This isn't an electric car, it's an electric car that happens to be interesting. I mean, with a performance like that, you can tell that they're being serious. It carries a hefty price tag, but the drive-cost will certainly pay off for that.
0-62mph in 3.7 seconds feels like what you get on the California Screamin' roller coaster at Disney's California Adventure amusement park - it uses linear motors to accelerate the coaster from a stand still.
Leave LOTS of room at the stop lights to test this out.
.76G acceleration. Hmmmm. If they tweak the performance even more, and we get REALLY grippy tires...
That's partly a result of the liberal use of carbon fiber composites for in car's body. The vehicle's curb weight is just 2,400 pounds.
@Charles, thanks for the update. Usage carbon fiber composite is a very good idea because its light weight and strong but I am more worried about the stability of the car. Since the curb weight is just 2,400 pounts what about stability of the car when it is running at the top speed ?
Great performance for an electric car. We know they are quite capable of large bursts of speed, and enough heat to melt the ice on the windscreen. I think a radio controlled version might be fun. But at that price, would not want my kids playing with it...
You've asked some tough questions here, Rob, and I think most of them can only be answered with time. Regarding your first question: Tesla originally entered with a single offering -- the Tesla Roadster -- and they appear to be making the business work right now. Admittedly, though, Tesla initially struggled and there are never guarantees that a company like this one will be able to survive those first few difficult years. Regarding CAFE: We don't know the fuel efficiency numbers, but I can't imagine there will be a problem here. They're now getting 180 miles out of a 37-kWh battery, which bodes well for their EPA numbers.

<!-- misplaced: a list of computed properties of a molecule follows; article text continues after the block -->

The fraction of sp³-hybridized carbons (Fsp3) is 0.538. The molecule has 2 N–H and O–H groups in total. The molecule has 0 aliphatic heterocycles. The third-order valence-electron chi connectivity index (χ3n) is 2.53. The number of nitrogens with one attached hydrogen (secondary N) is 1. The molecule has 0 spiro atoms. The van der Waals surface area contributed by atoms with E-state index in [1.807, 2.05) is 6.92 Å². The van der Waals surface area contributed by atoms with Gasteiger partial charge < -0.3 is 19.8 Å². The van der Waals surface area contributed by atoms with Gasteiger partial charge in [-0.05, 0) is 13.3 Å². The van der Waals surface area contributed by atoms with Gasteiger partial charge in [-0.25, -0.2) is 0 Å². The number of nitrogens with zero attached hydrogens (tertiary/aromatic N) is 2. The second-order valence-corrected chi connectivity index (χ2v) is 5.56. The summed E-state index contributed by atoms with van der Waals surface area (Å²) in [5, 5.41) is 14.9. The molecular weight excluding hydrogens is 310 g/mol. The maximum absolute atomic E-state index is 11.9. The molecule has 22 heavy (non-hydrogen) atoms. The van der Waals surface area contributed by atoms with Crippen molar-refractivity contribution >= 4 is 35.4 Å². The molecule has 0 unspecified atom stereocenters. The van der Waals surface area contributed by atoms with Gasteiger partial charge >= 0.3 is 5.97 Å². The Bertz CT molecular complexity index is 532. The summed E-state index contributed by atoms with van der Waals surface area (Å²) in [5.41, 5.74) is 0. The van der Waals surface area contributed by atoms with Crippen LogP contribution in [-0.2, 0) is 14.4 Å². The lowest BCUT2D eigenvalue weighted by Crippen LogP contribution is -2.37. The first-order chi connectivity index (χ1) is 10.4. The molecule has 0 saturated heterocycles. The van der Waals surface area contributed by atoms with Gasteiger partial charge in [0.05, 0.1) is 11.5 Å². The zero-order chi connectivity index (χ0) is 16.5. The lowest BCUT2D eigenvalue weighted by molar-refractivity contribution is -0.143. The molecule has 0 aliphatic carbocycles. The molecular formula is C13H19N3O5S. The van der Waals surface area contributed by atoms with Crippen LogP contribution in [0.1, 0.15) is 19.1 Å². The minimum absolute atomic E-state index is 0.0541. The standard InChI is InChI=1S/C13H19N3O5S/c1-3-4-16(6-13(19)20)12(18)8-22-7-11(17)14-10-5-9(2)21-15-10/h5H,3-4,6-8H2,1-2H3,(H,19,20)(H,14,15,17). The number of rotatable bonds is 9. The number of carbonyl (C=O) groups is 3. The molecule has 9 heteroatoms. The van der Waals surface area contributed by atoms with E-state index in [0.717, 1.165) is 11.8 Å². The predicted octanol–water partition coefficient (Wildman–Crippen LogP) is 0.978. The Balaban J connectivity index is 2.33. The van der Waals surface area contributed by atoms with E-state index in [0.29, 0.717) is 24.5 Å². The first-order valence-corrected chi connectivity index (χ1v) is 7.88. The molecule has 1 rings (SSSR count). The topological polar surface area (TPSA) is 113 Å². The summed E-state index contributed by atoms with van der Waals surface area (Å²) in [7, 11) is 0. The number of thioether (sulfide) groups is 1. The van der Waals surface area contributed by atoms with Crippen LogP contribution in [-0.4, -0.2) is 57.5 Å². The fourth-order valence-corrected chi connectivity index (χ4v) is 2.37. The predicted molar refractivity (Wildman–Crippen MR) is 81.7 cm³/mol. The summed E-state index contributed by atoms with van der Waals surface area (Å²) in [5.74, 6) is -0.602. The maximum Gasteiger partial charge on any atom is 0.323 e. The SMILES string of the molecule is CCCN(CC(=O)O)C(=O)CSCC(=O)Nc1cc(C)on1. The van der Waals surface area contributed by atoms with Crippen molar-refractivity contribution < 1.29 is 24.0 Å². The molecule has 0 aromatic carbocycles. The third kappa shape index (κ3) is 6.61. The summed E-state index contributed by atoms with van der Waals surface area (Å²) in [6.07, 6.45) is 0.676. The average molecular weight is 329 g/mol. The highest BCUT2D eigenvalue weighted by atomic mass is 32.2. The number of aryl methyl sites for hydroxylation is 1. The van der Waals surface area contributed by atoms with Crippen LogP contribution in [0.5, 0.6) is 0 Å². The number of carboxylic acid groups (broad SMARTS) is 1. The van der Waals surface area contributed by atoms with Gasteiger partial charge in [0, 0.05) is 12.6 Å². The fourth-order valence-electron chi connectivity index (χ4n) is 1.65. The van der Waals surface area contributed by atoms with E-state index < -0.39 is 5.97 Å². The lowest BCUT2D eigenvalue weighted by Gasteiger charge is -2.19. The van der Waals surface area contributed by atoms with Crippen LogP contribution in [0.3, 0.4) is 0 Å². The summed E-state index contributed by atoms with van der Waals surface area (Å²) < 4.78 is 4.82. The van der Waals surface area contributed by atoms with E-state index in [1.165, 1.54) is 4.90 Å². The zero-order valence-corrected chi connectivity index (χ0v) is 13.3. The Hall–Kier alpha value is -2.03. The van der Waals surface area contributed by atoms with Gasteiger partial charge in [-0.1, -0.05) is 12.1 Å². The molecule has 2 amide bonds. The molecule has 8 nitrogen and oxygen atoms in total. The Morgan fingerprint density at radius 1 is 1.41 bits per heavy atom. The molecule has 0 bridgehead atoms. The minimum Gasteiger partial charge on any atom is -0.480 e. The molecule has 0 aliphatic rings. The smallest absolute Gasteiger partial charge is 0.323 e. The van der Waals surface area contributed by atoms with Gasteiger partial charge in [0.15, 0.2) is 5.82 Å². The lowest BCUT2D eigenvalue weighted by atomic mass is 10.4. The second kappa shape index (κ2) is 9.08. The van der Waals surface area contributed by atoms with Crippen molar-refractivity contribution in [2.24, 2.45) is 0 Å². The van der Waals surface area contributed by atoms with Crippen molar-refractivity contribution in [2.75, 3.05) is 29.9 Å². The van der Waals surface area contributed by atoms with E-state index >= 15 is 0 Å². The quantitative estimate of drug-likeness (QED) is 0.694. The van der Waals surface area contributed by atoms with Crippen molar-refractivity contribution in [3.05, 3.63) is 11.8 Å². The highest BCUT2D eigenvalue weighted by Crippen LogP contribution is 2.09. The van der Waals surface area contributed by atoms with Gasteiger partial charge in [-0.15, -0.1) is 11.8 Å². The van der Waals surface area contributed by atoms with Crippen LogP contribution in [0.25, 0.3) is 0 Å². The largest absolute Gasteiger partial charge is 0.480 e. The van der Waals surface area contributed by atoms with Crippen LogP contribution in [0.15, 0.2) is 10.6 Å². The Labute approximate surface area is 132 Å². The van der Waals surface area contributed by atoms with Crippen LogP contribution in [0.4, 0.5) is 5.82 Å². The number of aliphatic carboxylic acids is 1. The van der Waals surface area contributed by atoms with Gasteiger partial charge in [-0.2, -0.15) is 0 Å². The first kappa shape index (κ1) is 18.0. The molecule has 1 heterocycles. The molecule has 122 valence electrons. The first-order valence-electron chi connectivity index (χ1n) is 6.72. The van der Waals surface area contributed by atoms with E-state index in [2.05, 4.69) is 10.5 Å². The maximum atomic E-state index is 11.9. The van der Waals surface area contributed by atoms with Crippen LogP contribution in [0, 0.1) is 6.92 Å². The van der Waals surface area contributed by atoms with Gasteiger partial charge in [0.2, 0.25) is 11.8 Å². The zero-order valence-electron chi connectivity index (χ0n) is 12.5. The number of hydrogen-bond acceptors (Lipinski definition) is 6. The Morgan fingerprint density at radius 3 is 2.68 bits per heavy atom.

Chuck, this seems like an weird bird to me. Can a car company enter the auto market successfully with a single offering? Is exclusivity sufficient to interest enough buyers. Can the company be trusted to service the vehicle over its lifespan?
Also, I can't imagine this car all by itself -- a high-performance car -- would be able to manage the upcoming CAFE standards.
Cap'n, now that's a nice car. My understanding is that it is basically an electric version of the Lotus Elise (which makes sense considering who the head of the company is). This continues a long tradition of collaboration between Detroit and England which produced cars such as the Ford GT40.
I am impressed that they can get such range out of a smaller battery pack. That is important, especially as it pertains to charging time. Tesla was originally looking at a two speed transmission, but deciede they could simplify things without it since they did not strictly need it. For sports car driving, though, it is nice to have it.
A slew of announcements about new materials and design concepts for transportation have come out of several trade shows focusing on plastics, aircraft interiors, heavy trucks, and automotive engineering. A few more announcements have come independent of any trade shows, maybe just because it's spring.
Samsung's Galaxy line of smartphones used to fare quite well in the repairability department, but last year's flagship S5 model took a tumble, scoring a meh-inducing 5/10. Will the newly redesigned S6 lead us back into star-studded territory, or will we sink further into the depths of a repairability black hole?
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